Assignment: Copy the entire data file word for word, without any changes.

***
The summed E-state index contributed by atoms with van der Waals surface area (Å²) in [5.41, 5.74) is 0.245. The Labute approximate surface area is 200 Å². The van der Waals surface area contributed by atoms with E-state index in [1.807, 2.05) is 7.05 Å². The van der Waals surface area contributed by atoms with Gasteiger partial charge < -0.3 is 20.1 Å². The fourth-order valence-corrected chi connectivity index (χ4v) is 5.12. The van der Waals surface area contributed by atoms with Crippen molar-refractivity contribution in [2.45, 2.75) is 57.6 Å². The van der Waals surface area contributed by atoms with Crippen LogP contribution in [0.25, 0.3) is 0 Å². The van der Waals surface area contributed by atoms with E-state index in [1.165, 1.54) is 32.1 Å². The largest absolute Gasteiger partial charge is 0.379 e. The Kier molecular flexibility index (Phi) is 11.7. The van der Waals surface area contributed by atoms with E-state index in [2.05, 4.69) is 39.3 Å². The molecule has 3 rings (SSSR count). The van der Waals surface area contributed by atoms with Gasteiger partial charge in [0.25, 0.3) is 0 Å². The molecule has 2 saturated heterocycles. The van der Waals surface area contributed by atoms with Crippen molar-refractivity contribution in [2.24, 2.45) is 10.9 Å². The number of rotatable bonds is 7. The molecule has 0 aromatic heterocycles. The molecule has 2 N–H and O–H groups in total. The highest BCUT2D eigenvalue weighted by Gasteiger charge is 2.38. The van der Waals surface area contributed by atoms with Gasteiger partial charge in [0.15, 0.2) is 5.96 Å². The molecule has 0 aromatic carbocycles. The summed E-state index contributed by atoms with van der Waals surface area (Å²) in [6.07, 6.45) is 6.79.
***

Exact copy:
The summed E-state index contributed by atoms with van der Waals surface area (Å²) in [5.41, 5.74) is 0.245. The Labute approximate surface area is 200 Å². The van der Waals surface area contributed by atoms with E-state index in [1.807, 2.05) is 7.05 Å². The van der Waals surface area contributed by atoms with Gasteiger partial charge < -0.3 is 20.1 Å². The fourth-order valence-corrected chi connectivity index (χ4v) is 5.12. The van der Waals surface area contributed by atoms with Crippen molar-refractivity contribution in [2.45, 2.75) is 57.6 Å². The van der Waals surface area contributed by atoms with Crippen LogP contribution in [0.25, 0.3) is 0 Å². The van der Waals surface area contributed by atoms with E-state index in [1.165, 1.54) is 32.1 Å². The largest absolute Gasteiger partial charge is 0.379 e. The Kier molecular flexibility index (Phi) is 11.7. The van der Waals surface area contributed by atoms with E-state index in [2.05, 4.69) is 39.3 Å². The molecule has 3 rings (SSSR count). The van der Waals surface area contributed by atoms with Gasteiger partial charge in [0.25, 0.3) is 0 Å². The molecule has 2 saturated heterocycles. The van der Waals surface area contributed by atoms with Crippen molar-refractivity contribution in [2.24, 2.45) is 10.9 Å². The number of rotatable bonds is 7. The molecule has 0 aromatic heterocycles. The molecule has 2 N–H and O–H groups in total. The highest BCUT2D eigenvalue weighted by Gasteiger charge is 2.38. The van der Waals surface area contributed by atoms with Gasteiger partial charge in [0.15, 0.2) is 5.96 Å². The molecule has 0 aromatic carbocycles. The summed E-state index contributed by atoms with van der Waals surface area (Å²) in [6.07, 6.45) is 6.79.